Market Power in U.S. Broadband Services
Thomas W. Hazlett
George Mason University Dept. of Economics and School of Law
Kansas State University - Department of Economics
December 18, 2009
George Mason Law & Economics Research Paper No. 09-69
The U.S. telecommunications industry has come under scrutiny amid concerns that regulatory policies have been too permissive. These concerns are perhaps most prominent in the residential broadband market where there is a perception that the “duopoly” between telephone carriers (DSL suppliers) and cable TV operators (cable modem services) has given rise to anti-competitive behavior. The presence of market power is a testable hypothesis that cannot be deduced solely from market shares or price-cost margins. We develop an economic analysis that incorporates both static and dynamic factors to examine the extant marketplace evidence. The data suggest that “duopoly” broadband providers do not generate supra-competitive returns. Public policies to regulate broadband providers should be informed by these market conditions.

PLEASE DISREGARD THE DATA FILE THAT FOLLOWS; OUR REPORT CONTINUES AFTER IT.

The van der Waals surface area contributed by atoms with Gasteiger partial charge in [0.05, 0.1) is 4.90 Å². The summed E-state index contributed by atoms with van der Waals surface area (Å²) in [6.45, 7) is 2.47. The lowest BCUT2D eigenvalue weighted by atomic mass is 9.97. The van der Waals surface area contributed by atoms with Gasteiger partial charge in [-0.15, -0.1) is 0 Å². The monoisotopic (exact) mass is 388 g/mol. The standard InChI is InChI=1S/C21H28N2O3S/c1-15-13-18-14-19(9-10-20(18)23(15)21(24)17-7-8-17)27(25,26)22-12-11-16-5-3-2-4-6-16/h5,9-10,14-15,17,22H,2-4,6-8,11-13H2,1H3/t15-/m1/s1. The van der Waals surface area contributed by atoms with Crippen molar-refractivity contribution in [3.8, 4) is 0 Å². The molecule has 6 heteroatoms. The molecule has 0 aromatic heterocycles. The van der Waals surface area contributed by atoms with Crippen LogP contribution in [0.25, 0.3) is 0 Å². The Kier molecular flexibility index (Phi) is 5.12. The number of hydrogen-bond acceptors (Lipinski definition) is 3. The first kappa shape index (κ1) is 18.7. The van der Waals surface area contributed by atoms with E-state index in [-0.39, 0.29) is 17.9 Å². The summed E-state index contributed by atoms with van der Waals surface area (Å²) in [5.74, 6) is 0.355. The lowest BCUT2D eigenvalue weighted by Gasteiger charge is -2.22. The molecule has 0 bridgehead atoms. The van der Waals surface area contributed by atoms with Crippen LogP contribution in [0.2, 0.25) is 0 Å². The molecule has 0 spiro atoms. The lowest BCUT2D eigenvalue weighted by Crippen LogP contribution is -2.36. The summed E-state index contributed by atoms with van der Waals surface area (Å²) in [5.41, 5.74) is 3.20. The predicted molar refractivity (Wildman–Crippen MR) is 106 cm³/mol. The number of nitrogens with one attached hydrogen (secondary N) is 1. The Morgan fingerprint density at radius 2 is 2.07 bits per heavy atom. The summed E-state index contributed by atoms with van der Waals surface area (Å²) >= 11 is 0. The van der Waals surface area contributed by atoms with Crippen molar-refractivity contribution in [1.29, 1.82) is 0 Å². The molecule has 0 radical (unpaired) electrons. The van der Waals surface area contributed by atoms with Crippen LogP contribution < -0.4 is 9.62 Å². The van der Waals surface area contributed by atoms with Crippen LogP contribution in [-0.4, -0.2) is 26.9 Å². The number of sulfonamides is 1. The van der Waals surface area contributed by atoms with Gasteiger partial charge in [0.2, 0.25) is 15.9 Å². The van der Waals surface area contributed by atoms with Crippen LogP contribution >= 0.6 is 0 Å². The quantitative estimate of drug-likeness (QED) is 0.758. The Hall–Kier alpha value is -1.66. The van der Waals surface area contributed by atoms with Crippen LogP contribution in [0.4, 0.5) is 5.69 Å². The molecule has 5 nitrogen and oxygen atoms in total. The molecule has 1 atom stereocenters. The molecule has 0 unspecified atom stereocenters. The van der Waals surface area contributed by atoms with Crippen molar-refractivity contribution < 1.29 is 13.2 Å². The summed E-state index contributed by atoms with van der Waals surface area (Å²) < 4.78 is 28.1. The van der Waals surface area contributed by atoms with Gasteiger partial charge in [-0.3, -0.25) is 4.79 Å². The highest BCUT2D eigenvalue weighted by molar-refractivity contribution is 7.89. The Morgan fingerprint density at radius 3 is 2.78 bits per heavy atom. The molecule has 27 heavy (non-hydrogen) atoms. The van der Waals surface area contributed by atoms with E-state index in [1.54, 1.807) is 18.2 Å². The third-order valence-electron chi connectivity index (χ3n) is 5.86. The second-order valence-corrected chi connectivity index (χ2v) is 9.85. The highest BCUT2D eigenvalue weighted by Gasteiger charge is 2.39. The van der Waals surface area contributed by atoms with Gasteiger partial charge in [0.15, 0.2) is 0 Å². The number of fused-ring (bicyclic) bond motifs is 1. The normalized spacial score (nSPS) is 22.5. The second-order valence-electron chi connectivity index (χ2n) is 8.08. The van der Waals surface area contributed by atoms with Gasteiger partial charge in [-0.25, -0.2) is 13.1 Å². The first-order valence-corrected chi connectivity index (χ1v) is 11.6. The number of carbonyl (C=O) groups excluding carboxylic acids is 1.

Number of Pages in PDF File: 39
Keywords: antitrust, atomistic, Christine Varney, competition, efficiency, FCC, Federal Communications Commission, Herfindahl-Hirschman Index, ISPs, Internet service providers, James Bonbright, Joseph Schumpeter, Lerner index, 1996 Telecommunications Act, Ronald Coase, wireline
JEL Classification: K21, K23, L51, L96
Date posted: December 18, 2009
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